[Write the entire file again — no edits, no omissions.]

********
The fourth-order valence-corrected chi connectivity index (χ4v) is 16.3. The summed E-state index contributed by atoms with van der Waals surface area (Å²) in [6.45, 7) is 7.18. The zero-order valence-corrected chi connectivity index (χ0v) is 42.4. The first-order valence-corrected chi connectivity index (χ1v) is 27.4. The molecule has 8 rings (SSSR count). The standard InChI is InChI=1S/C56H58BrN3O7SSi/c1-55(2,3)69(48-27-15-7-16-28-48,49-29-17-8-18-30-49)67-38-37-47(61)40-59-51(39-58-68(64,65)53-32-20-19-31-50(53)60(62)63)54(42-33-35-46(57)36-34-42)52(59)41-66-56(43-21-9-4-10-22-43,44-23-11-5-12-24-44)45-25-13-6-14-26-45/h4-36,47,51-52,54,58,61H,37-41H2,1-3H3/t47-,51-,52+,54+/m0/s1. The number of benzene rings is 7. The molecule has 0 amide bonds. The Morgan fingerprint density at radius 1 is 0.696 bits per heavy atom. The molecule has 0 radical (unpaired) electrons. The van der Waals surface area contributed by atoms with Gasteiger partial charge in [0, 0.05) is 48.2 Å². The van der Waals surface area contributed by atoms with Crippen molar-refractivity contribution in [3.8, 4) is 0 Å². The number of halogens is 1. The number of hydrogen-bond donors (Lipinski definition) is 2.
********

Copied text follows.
The fourth-order valence-corrected chi connectivity index (χ4v) is 16.3. The summed E-state index contributed by atoms with van der Waals surface area (Å²) in [6.45, 7) is 7.18. The zero-order valence-corrected chi connectivity index (χ0v) is 42.4. The first-order valence-corrected chi connectivity index (χ1v) is 27.4. The molecule has 8 rings (SSSR count). The standard InChI is InChI=1S/C56H58BrN3O7SSi/c1-55(2,3)69(48-27-15-7-16-28-48,49-29-17-8-18-30-49)67-38-37-47(61)40-59-51(39-58-68(64,65)53-32-20-19-31-50(53)60(62)63)54(42-33-35-46(57)36-34-42)52(59)41-66-56(43-21-9-4-10-22-43,44-23-11-5-12-24-44)45-25-13-6-14-26-45/h4-36,47,51-52,54,58,61H,37-41H2,1-3H3/t47-,51-,52+,54+/m0/s1. The number of benzene rings is 7. The molecule has 0 amide bonds. The Morgan fingerprint density at radius 1 is 0.696 bits per heavy atom. The molecule has 0 radical (unpaired) electrons. The van der Waals surface area contributed by atoms with Gasteiger partial charge in [0, 0.05) is 48.2 Å². The van der Waals surface area contributed by atoms with Crippen molar-refractivity contribution in [3.8, 4) is 0 Å². The number of halogens is 1. The number of hydrogen-bond donors (Lipinski definition) is 2.